Archimedes, Greek mathematician, physicist, and inventor. Born Syracuse, Sicily, about 287 B.C. Died Syracuse, 212 B.C.
Archimedes was the greatest mathematician and physicist of the ancient world. He discovered many basic principles of geometry. He developed a method that is nearly identical to modern integral calculus for computing the area and volume of geometric figures, and determined a value for π or pi, equal to 3.14. Archimedes also devised an exponential system of arithmetic notation. This exponential notation system enabled him to write very large numbers concisely. In the field of physics, Archimedes was the first to state the laws governing levers. He discovered the principle of buoyancy, known as Archimedes' principle; and he developed the science of hydrostatics, the study of pressure and equilibrium in fluids. As an inventor. Archimedes is credited with the Archimedean screw, long used to raise water for irrigating fields. It is said that during the siege of Syracuse by the Romans he invented weapons of war that delayed the city's fall.
One of the many legends about Archimedes describes his discovery of a way to find the volume of irregular or complicated objects when the volume cannot be calculated mathematically. Archimedes was asked by King Hiero of Syracuse to determine whether the royal crown was made of pure gold, or whether the goldsmith had dishonestly alloyed the gold with silver. Archimedes realized that a crown made of gold and the lighter metal silver would be lighter than a crown made of pure gold. The shape of the crown was so complex, however, that he could not calculate its exact volume, and so he was unable to compare its weight with that of an equal volume of pure gold. But as he lowered himself into his bath one day, he noticed the water overflowing, and realized that any object submerged in water must displace an amount of water equal to its own volume. The discovery of this principle enabled Archimedes to measure the volume of the crown and to prove that it was not pure gold. He is said to have been so overjoyed by his discovery that he dashed naked through the streets, shouting, "Eureka! Eureka!" ("I've found it! I've found it!").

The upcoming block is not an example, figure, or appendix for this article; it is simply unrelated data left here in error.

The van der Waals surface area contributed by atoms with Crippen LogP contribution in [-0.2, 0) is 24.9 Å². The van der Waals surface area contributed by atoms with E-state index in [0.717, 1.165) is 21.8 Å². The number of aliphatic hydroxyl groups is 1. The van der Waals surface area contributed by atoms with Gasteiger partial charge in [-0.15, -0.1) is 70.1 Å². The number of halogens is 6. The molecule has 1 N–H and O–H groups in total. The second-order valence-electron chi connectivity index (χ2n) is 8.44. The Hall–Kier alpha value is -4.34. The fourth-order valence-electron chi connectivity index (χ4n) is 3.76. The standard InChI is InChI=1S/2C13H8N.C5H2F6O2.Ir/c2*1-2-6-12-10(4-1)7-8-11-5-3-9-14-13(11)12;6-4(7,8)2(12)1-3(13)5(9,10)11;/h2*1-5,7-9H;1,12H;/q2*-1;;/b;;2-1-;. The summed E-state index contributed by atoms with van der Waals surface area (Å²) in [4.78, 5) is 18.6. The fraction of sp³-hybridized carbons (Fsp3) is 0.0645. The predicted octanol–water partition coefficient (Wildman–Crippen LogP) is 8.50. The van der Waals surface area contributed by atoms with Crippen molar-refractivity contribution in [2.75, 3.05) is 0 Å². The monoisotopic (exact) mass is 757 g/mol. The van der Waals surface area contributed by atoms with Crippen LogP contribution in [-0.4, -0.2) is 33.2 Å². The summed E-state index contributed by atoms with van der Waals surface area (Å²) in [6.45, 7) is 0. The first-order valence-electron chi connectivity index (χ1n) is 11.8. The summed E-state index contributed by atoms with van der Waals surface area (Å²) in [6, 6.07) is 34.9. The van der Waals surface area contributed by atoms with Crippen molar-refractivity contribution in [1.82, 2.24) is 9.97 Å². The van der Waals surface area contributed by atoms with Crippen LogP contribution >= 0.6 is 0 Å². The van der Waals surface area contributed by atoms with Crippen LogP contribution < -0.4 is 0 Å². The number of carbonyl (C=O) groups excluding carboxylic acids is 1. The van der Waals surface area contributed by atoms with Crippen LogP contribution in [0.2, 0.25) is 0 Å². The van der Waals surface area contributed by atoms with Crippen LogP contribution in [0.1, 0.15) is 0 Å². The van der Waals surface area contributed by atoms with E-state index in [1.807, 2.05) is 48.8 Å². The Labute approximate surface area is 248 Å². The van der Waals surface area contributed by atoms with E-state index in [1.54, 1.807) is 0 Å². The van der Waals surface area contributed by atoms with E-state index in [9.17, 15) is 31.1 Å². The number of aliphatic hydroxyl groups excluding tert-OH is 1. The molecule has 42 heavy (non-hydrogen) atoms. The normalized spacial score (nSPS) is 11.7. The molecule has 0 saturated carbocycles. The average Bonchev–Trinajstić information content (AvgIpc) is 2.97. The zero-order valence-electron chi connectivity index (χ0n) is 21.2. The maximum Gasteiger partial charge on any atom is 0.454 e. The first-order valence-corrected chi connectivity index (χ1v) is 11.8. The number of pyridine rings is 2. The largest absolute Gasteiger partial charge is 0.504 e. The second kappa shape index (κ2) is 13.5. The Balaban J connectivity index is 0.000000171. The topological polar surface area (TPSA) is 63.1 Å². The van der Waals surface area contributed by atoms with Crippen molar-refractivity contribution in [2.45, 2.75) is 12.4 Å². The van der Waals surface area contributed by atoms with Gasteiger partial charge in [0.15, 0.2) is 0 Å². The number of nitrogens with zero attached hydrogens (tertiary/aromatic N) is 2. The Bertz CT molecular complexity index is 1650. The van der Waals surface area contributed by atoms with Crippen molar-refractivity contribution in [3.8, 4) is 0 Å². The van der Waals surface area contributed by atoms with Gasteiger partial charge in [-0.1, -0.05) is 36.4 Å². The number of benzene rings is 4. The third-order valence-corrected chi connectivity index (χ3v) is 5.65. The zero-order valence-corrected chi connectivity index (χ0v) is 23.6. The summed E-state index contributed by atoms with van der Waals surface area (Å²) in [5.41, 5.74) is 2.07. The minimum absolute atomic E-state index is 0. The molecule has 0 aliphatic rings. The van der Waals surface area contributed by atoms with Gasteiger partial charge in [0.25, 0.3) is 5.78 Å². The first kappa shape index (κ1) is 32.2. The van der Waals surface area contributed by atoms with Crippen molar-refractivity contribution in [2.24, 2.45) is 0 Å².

From this discovery, Archimedes developed the principle of buoyancy, which states that a partially or totally submerged body is acted on by an upward force equal to the weight of the displaced liquid. This explains why submerged bodies seem to lose weight, and why divers can lift heavier objects under water than they can on land.
Archimedes was the son of Pheidias, an astronomer. He studied in Alexandria and spent the rest of his life in Syracuse. According to legend, he met his death during the Roman invasion of Syracuse. Archimedes was absorbed in drawing a geometric diagram in the dust. A Roman soldier stepped on the drawing, causing Archimedes to exclaim, "Don't disturb my circles!" The soldier, angered by the order, drew his sword and killed him.